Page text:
The news of the discovery of the Staffordshire Hoard was the beginning of a great adventure for me. Having long been a student of early medieval jewellery I followed closely each announcement and blog posting, searching out and studying photos of the objects as they appeared. I was thrilled to see the posting for three professional placements last March. My interest in the material, plus my experiences as a goldsmith, enamelist and an art conservator seemed a perfect fit, so I anxiously applied and was thrilled to be awarded one. After decades of looking at photos, I was finally going to be able to see and handle the real things!
During my two weeks with the project I learned a great deal about how the pieces were made. It was especially instructive to look at the backs, insides and undersides, and at damaged areas where the surfaces normally hidden in an intact object were exposed. Some of what I observed was what I would have expected from my own work, other things were surprises. Some details echoed observations made by other researchers on other Anglo-Saxon work before the Hoard was discovered, and some are still unexplained. Here are a few examples.
Removing the soil from the inside of a gold filigree pommel cap at the Potteries Museum in Stoke on Trent (K 553) I could tell by the seams the shape of the gold sheet the smith started with and how it was bent and soldered to produce the finished piece.
Looking closely at a damaged gold and cloisonné garnet corner fitting (K373) I could see that the cell walls were soldered to each other and to the side walls. But in the cell where the garnet, foil and paste were missing, the cell walls were not soldered to the base plate, they didn’t even reach it. The bottom edge of one of these walls was very ragged and uneven, the one adjacent was straight and level. Since the upper ends of all the walls are level, it would seem that they were assembled and soldered together upside down on a flat surface before being turned over and placed, as a unit, into the box formed by the side walls and base plate.
An x-ray showed that the five copper alloy pins which presumably once attached the fitting to some substrate (now lost) were set within five of the cells, which meant that it must have been pinned to the substrate before the garnets in those cells were set.
One of the biggest surprises was just how small these garnets are; most are about the size of a match head. This raises many questions about how they were cut.
One gold pommel cap (K355) was particularly interesting because it was constructed with the cells one typically finds filled with garnets, but instead of red gemstones and embossed gold foils, all the cells were full of a powdery, light green material resembling some sort of copper corrosion. Was it possibly some severely degraded enamel? In the course of pursuing this question I found many fascinating details.
Unlike the pommel cap I examined at Stoke, this one was made using many different techniques. The center portion was composed of a framework (the members of which displayed the texture typical of casting on their inner surfaces) while the two rivet ears were made up of soldered sheet and wire and soldered on. One end of the pommel was heavily damaged, exposing the crossbar between the two halves of the framework. Deep notches at the ends of this crossbar suggest that the entire framework was cast flat, as a unit, probably in a simple two piece mold. The notches were then made where it would be bent into its three dimensional shape.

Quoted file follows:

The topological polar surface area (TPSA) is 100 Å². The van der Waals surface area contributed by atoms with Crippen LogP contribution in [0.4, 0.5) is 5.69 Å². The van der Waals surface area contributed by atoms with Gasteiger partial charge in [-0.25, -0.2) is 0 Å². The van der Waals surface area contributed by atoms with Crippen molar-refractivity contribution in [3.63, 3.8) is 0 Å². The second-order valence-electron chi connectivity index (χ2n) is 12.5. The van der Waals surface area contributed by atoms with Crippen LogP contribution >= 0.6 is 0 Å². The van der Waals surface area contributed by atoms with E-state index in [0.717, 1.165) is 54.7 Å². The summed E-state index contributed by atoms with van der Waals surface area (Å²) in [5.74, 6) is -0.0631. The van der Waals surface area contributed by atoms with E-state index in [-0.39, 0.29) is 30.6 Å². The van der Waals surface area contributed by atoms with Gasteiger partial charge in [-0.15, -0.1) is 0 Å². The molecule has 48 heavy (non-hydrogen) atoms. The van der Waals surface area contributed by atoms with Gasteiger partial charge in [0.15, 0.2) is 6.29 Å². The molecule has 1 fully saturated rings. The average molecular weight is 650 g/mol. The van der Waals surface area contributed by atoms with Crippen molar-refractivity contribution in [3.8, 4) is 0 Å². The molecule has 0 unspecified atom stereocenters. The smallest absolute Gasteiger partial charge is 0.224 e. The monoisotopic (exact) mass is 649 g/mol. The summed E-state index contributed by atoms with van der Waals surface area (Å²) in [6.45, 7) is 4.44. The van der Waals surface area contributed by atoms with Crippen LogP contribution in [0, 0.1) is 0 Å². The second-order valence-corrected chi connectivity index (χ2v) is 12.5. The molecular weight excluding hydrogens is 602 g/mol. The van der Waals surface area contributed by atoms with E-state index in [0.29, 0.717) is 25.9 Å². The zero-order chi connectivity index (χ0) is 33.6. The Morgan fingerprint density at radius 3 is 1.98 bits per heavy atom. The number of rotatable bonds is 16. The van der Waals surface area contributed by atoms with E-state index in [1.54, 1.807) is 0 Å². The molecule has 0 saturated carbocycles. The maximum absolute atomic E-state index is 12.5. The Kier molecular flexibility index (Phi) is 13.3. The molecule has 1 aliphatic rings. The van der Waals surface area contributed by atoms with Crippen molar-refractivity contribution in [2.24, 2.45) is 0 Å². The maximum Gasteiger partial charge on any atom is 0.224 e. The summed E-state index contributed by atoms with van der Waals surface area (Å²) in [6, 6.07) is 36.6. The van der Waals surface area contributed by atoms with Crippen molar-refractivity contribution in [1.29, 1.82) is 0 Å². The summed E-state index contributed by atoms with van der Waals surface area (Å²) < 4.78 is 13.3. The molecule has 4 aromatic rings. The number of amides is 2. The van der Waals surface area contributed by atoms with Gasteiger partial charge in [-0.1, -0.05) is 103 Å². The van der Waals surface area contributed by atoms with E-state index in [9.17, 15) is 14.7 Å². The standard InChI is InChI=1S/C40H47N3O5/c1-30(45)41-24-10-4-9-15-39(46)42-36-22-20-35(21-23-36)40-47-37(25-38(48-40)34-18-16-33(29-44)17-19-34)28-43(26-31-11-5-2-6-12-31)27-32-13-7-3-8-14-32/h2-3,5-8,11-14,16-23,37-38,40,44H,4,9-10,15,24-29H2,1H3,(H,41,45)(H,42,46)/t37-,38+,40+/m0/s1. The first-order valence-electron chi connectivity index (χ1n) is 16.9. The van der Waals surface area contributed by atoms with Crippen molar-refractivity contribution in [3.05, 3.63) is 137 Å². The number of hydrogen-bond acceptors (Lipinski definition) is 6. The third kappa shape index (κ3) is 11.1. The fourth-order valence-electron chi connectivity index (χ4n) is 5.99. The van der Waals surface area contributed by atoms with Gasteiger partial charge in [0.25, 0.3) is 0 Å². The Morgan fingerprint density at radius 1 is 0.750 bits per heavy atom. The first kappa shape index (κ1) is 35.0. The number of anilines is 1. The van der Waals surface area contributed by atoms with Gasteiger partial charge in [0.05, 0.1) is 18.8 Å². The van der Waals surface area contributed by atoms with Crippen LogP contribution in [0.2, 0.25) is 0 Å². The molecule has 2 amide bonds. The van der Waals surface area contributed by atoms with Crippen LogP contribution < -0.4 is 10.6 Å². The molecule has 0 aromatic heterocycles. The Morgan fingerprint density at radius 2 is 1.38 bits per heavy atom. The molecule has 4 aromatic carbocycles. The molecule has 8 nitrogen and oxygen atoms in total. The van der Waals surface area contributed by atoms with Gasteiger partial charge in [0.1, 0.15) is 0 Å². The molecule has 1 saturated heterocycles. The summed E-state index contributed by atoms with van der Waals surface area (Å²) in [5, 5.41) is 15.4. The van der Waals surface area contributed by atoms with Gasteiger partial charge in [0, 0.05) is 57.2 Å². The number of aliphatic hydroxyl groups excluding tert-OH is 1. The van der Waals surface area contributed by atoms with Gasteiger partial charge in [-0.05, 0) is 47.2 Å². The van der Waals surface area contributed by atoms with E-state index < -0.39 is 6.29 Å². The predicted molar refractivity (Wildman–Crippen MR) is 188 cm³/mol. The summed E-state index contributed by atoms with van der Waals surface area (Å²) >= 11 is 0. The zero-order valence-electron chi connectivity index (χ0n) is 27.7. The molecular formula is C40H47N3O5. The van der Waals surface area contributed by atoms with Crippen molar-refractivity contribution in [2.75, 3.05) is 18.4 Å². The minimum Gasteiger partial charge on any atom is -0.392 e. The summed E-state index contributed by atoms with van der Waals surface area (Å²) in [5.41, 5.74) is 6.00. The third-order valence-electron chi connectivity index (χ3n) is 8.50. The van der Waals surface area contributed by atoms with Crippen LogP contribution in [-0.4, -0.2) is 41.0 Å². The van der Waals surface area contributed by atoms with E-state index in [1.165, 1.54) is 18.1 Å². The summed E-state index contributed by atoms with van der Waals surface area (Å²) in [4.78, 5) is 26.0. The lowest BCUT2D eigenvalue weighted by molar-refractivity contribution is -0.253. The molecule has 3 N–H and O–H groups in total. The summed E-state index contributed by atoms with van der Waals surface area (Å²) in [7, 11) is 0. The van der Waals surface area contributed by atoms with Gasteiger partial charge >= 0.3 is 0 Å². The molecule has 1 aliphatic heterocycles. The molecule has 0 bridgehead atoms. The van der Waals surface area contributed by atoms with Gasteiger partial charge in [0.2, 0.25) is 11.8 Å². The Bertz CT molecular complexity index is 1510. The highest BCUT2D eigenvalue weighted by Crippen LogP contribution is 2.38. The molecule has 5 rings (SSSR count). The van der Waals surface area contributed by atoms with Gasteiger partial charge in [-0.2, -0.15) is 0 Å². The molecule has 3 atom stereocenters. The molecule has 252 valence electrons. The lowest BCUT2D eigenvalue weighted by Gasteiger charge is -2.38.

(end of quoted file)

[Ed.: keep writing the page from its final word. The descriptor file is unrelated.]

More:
The cell walls were of variable thickness, and the sides of some have a cast texture, with no hammer, file or other marks to suggest otherwise. Some appear to be contiguous with the framework, while others are clearly separate pieces. It might be that the cells were all meant to be cast with the framework but the casting was incomplete and the separate pieces were added after. The end of at least one wire seems to be set into a notch in the frame rather than merely butted against it.
Roughly triangular areas at the intersections of some wires are filled in with one or more small scraps of wire to form solid gold areas. (In many other pieces such areas appear to be formed by a single sheet of gold cut to shape and soldered into the opening.)
I don’t think the green material is corroded enamel. In one cell a black material resembling the “paste” typically found under the foil in garnet cloisonné work is visible below the green. Analyses of other examples of pastes show that they have a large organic component, which would have burned at the temperature necessary for melting enamel, producing ash and gasses which would have interfered with the enamel. The top edges of the cells are burnished, as is seen with cloisonné garnet work, where it apparently served to hold the stones in the cells. This would be unnecessary with enamel, which bonds to the metal on which it is melted.
A hilt collar (K967) shares many of the construction details seen in the above pommel cap; the two pieces might constitute parts of a matched set of fittings.
Based on the observations I made during my professional placement I am certain a careful survey of the materials and techniques employed on all the pieces in the hoard would help to show relationships among them and between them and other Anglo-Saxon metalwork.
Associate Head of Conservation
Asian Art Museum of San Francisco
Professional placements are generously funded by the Mercers Trust
 Coatsworth, Elizabeth and Michael Pinder (2002) THE ART OF THE ANGLO-SAXON GOLDSMITH, Woodbridge. The same details were observed on the Kingston Down brooch and other pieces, p. 133-135.
 Coatsworth, and Pinder. This same technique was observed on a silver-gilt strap-end from Faversham (p. 135-136)